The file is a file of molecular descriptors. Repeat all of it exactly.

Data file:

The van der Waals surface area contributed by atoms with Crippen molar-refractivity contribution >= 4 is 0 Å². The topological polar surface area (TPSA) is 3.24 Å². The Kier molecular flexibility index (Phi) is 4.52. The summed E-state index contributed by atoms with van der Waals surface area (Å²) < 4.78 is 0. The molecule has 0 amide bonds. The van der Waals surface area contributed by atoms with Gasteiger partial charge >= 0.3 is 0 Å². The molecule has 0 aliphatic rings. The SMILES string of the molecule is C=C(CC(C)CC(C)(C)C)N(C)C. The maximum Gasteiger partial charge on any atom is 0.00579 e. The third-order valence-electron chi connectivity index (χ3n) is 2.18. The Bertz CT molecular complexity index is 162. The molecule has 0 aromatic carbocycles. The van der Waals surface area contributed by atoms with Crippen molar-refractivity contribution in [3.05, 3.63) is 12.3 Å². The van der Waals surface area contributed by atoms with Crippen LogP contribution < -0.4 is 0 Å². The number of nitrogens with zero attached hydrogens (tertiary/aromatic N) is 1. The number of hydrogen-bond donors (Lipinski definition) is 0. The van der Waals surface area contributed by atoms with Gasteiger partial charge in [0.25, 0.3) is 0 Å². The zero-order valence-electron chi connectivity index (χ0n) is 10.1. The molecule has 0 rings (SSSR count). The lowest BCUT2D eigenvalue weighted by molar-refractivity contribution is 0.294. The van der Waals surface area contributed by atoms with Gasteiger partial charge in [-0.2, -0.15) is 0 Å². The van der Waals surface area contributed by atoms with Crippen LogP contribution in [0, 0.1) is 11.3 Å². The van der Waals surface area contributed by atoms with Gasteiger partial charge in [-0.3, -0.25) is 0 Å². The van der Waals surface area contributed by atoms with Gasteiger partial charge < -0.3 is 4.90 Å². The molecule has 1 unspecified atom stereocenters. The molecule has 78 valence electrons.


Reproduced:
The van der Waals surface area contributed by atoms with Crippen molar-refractivity contribution >= 4 is 0 Å². The topological polar surface area (TPSA) is 3.24 Å². The Kier molecular flexibility index (Phi) is 4.52. The summed E-state index contributed by atoms with van der Waals surface area (Å²) < 4.78 is 0. The molecule has 0 amide bonds. The van der Waals surface area contributed by atoms with Gasteiger partial charge >= 0.3 is 0 Å². The molecule has 0 aliphatic rings. The SMILES string of the molecule is C=C(CC(C)CC(C)(C)C)N(C)C. The maximum Gasteiger partial charge on any atom is 0.00579 e. The third-order valence-electron chi connectivity index (χ3n) is 2.18. The Bertz CT molecular complexity index is 162. The molecule has 0 aromatic carbocycles. The van der Waals surface area contributed by atoms with Crippen molar-refractivity contribution in [3.05, 3.63) is 12.3 Å². The van der Waals surface area contributed by atoms with Crippen LogP contribution < -0.4 is 0 Å². The number of nitrogens with zero attached hydrogens (tertiary/aromatic N) is 1. The number of hydrogen-bond donors (Lipinski definition) is 0. The van der Waals surface area contributed by atoms with Gasteiger partial charge in [0.25, 0.3) is 0 Å². The zero-order valence-electron chi connectivity index (χ0n) is 10.1. The molecule has 0 rings (SSSR count). The lowest BCUT2D eigenvalue weighted by molar-refractivity contribution is 0.294. The van der Waals surface area contributed by atoms with Gasteiger partial charge in [-0.2, -0.15) is 0 Å². The van der Waals surface area contributed by atoms with Crippen LogP contribution in [0, 0.1) is 11.3 Å². The van der Waals surface area contributed by atoms with Gasteiger partial charge in [-0.3, -0.25) is 0 Å². The van der Waals surface area contributed by atoms with Gasteiger partial charge < -0.3 is 4.90 Å². The molecule has 1 unspecified atom stereocenters. The molecule has 78 valence electrons.